In the global search for sustainable energy sources, photovoltaic (PV) cells are an area of keen interest because of their ability to convert absorbed sunlight to electricity through the interactions of photons (packets of light) and electrons in a semiconducting material.
In 1954 Bell Labs introduced the first modern silicon-based PV cells, but with production costs more than $1,000 per kilowatt, their use was limited. Flash forward more than 50 years, and the cost of producing PV cells now is around $4 per kilowatt, and their use, though not widespread, is more commonplace. Today PV systems power communication and navigation equipment, light homes and commercial buildings, and feed electricity back into the utility grid.
The sun radiates more energy in a single hour than the entire planet uses in a whole year, yet solar energy provides less than 1 percent of the world’s electricity. Although sunlight is free, PV-generated electricity costs about 5 times more than grid electricity.
Conventional PV cells are made with highly refined silicon and manufactured in labor- and energy-intensive processes, which accounts for about 80 percent of the cost. PV cells are also plagued by low efficiency regarding the amount of absorbed sunlight converted to electricity. Silicon-based PV cells convert about 20 percent of absorbed sunlight to electricity; PV cells made with little or no silicon, such as thin films and organic semiconductors, are less expensive to manufacture, but their conversion efficiencies are much lower.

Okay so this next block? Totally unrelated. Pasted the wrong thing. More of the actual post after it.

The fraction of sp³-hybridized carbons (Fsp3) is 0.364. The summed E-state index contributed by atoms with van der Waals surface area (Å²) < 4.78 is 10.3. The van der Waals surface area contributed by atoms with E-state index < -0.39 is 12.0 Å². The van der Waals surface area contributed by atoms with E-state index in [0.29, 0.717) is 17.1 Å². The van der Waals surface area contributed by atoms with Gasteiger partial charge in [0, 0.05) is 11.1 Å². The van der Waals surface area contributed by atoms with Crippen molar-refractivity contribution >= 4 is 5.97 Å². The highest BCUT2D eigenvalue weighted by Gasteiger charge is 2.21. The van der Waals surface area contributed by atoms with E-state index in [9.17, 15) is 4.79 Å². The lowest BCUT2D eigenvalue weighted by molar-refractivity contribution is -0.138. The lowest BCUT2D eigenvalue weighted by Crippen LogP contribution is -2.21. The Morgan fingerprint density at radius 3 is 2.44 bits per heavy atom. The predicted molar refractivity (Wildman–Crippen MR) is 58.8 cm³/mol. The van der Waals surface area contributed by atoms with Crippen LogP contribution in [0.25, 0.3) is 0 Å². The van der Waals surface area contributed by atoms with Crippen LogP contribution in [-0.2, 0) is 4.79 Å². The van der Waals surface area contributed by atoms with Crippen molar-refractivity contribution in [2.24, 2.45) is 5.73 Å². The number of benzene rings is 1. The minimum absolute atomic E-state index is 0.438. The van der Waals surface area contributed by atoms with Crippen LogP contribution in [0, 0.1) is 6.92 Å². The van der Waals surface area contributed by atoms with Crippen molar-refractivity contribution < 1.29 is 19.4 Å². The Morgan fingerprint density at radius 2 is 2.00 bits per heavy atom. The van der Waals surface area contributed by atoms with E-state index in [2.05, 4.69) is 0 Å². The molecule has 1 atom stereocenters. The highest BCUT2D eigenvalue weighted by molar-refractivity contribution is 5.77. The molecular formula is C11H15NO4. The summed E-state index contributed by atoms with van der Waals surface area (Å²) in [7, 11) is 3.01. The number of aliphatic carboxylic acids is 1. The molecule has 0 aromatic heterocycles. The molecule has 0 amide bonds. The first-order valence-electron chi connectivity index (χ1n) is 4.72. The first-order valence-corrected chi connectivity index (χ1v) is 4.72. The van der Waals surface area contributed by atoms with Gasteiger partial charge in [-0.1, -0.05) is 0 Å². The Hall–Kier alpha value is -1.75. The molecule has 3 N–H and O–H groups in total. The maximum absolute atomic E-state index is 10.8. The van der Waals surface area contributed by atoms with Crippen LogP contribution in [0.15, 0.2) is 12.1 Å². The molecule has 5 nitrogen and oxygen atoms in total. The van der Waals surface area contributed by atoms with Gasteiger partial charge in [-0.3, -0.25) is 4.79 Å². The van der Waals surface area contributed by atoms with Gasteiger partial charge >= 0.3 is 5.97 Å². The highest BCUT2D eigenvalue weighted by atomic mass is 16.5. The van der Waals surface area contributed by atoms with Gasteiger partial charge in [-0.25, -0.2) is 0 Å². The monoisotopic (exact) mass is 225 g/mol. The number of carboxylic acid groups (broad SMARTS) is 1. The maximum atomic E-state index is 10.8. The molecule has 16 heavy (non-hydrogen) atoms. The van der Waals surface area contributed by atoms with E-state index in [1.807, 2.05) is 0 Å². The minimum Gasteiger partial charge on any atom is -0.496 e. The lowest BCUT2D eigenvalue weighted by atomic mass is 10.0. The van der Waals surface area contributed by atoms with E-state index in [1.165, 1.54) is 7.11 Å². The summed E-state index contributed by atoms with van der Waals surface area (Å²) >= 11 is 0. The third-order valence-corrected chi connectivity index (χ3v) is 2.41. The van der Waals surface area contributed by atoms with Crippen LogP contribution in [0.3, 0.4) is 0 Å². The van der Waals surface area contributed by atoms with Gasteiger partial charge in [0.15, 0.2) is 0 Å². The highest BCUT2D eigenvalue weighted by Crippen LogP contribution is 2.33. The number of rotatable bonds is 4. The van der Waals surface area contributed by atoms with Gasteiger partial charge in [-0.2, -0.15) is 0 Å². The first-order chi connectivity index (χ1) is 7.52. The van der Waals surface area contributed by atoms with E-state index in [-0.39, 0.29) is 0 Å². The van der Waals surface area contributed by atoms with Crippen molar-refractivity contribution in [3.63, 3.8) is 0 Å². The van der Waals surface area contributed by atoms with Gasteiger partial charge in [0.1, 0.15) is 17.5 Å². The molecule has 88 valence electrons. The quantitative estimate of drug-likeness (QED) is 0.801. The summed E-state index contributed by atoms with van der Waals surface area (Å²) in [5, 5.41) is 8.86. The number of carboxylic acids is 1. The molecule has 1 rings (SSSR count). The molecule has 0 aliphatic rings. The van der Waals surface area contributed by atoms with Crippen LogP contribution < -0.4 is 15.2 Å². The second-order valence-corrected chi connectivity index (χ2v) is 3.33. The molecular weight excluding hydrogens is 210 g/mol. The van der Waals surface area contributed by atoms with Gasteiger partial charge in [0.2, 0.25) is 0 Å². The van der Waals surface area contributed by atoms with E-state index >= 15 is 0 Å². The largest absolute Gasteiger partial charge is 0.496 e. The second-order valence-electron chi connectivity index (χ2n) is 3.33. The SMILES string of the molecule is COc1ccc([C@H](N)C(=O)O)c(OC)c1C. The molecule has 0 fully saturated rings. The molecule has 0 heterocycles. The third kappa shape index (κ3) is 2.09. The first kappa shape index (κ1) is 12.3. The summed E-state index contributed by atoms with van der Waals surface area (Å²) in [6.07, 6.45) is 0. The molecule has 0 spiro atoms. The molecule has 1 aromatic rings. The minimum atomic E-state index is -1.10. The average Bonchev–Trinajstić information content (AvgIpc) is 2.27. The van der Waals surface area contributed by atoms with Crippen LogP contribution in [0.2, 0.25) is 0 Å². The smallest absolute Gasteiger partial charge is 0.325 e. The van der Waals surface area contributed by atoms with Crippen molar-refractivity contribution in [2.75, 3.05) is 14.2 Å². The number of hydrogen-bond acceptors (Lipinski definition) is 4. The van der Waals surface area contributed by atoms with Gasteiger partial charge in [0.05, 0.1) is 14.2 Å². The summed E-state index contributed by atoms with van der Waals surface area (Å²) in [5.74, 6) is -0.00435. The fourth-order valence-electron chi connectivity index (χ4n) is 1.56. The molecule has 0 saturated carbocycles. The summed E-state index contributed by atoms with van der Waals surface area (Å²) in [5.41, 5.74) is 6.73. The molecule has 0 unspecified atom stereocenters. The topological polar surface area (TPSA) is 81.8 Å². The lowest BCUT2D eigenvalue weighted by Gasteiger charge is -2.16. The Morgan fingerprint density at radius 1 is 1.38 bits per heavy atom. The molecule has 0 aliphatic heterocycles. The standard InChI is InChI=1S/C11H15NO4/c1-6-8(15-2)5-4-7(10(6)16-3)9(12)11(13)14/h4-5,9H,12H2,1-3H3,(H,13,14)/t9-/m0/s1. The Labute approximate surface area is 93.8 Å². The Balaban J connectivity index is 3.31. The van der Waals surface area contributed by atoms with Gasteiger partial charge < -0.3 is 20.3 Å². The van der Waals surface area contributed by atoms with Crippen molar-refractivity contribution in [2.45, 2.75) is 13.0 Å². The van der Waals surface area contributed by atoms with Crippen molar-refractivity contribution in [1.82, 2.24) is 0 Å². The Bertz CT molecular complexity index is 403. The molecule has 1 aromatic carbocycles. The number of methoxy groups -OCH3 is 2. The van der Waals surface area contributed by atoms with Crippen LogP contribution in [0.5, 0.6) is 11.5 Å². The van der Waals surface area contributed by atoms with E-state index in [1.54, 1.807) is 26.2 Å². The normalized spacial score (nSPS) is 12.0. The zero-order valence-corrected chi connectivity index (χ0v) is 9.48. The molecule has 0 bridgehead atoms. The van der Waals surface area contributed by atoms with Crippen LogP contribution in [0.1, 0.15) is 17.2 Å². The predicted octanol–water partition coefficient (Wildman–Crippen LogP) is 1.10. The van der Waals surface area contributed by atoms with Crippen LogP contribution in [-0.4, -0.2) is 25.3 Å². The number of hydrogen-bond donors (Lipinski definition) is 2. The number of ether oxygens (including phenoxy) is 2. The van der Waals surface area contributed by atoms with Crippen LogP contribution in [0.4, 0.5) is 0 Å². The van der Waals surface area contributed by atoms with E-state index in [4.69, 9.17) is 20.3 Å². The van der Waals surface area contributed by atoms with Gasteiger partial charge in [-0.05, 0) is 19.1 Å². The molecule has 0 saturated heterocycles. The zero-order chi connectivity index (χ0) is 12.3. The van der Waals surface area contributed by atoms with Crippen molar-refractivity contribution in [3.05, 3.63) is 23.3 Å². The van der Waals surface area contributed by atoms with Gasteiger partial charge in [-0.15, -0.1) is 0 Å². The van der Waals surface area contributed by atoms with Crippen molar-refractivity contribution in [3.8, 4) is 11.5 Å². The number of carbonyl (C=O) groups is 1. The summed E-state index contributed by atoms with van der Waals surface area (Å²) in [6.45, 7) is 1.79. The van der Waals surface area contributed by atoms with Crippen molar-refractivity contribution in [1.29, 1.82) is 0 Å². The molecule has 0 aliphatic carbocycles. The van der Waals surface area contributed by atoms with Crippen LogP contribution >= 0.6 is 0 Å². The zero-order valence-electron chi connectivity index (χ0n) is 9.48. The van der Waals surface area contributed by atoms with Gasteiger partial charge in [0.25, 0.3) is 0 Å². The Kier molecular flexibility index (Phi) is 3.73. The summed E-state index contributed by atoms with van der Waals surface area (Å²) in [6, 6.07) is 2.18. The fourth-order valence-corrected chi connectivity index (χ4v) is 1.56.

Spurred on by more than scientific curiosity, researchers are intent on developing high-efficiency PV cells that can be manufactured in automated high-throughput processes, and University of Tennessee scientists are rising to the challenge.
“One of the bottlenecks in PV technology is in using less silicon while maintaining efficiency,” says Barry Bruce, an associate professor in UT Knoxille’s Department of Biochemistry and Cellular and Molecular Biology.